"And, when you want something, the entire Universe conspires in helping you to achieve it." -The Alchemist, by Paulo Coehlo

Wednesday, August 13, 2014

E@H Blog Hop: Equestrian Wardrobe

Hillary over at Equestrian at Hart has taken the blog hop baton! Thank you Hillary for continuing the fun that L. Williams started! 

This blog hop is an especially fun one. Hillary wants to know what we ride in and why? Show our Equestrian Fashion choices and tell us why you wear them!

Once upon a time, I rode in the Jumpers and had All the Right Things. This was back in circa 1996 to 2007, with a couple of years off in-between. FYI: back then we weren't as fancy as most of you ladies in the hunter jumper world are now. :) But I did the tall boots for shows AND schooling and the polos tucked in and the Ariat breeches. Stylin' enough for that era, especially when I had to work off my lessons and my family went to extra lengths so that I could participate in an expensive sport.

Riding Bailey at a recognized jumper show (thus the jacket) at my home barn of El Centro Ecuestre de Puerto Rico. This was in Santurce, PR in 1997. Bailey was an asshole of a pony with a lovely jump...if you could get him over the fence. Hence my expression in the photo. He is the single horse from which I have fallen off the most in my entire life.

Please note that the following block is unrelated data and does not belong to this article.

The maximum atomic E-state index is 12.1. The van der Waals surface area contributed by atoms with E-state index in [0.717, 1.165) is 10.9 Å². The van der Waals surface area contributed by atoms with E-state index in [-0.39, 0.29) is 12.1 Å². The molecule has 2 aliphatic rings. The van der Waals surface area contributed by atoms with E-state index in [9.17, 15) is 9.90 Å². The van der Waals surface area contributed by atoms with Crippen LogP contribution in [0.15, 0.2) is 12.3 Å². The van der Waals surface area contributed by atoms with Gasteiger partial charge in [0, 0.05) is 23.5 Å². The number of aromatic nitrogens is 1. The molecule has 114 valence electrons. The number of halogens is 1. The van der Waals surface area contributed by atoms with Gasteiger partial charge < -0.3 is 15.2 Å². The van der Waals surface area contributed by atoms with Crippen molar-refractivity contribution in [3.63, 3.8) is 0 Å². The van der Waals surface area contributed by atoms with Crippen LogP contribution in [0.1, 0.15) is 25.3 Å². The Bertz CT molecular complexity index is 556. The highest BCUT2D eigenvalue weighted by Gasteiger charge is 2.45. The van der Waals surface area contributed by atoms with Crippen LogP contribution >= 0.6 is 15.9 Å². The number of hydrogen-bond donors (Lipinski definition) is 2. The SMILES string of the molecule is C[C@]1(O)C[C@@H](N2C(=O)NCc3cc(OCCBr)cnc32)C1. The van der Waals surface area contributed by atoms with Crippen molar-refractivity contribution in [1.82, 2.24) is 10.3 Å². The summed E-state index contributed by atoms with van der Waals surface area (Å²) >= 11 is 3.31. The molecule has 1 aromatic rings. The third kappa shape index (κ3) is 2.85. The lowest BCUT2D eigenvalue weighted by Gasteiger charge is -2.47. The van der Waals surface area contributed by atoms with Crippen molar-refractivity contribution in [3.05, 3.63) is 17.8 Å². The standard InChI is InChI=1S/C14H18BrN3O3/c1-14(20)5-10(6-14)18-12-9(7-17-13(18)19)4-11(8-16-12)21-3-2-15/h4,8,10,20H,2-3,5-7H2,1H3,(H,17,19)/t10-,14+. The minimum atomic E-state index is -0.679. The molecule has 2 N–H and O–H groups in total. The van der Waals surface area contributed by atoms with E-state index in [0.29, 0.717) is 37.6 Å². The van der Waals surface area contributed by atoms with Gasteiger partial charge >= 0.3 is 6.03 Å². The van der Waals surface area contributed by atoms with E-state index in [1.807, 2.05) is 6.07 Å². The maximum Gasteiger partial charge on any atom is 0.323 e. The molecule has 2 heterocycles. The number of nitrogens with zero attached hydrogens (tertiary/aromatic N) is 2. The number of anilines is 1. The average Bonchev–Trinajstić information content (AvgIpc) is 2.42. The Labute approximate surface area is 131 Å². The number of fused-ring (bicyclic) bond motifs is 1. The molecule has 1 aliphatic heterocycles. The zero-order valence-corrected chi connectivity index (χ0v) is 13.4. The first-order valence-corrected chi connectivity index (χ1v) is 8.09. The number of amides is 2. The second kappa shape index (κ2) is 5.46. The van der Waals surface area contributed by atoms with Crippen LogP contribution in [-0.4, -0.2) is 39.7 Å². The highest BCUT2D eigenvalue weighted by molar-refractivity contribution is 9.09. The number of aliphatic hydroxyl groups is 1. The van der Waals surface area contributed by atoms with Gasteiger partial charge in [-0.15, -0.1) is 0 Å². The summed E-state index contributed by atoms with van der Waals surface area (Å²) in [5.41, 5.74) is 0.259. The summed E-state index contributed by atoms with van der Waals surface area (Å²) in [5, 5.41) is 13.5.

I was wearing a hand-me-down coat, hand-me-down white breeches with real leather knee patches - they were something that would have been outrageously expensive, like Pikeurs (these were the perks of being a waif that weighed less than 110 lbs at the time...I could wear all the clothes that everyone else outgrew!), my own semi-custom boots (I can't remember the brand), gloves were full leather somethings and the helmet was an IRH certified helmet, but God knows which model. IRH has fit my head shape pretty well regardless of decade...
Riding Grasshopper at one of the Pinellas County Hunters Association shows in the 2'9" Jumpers.
This was in 2006 while still living in Tampa, FL.
I was wearing a Romfh long-sleeved polo, Ariat Pro Circuit low rise breeches, Treadstone field boots, and my IRH ATH helmet. By this point I was working at the tack shop so I was getting a hefty discount on riding equipment in general, and I was working off my lessons at the barn I rode at.
And then I dressaged a bit and I wasn't so stylin': 

Helmet always!
Taken much more recently in 2011.
No, no, just kidding. :) Though that photo above was taken on the horse that I hoped to compete exclusively in dressage. He is the infamous Rhythm. You can read about him in the tab above, A History of Horses

At the time I was really getting into dressage, I had some knee patch Equine Couture breeches that I loved (I could not afford nice full seats) because they were just so pretty, and I also had two pairs of Ariat Heritage knee patch side zips that I got from Dover for $40 each on sale right before they discontinued the side zips. When it comes to higher end breeches, Ariats in general have worked better for my Puerto Rican badonkadonk and small waist than Tailored Sportsmans.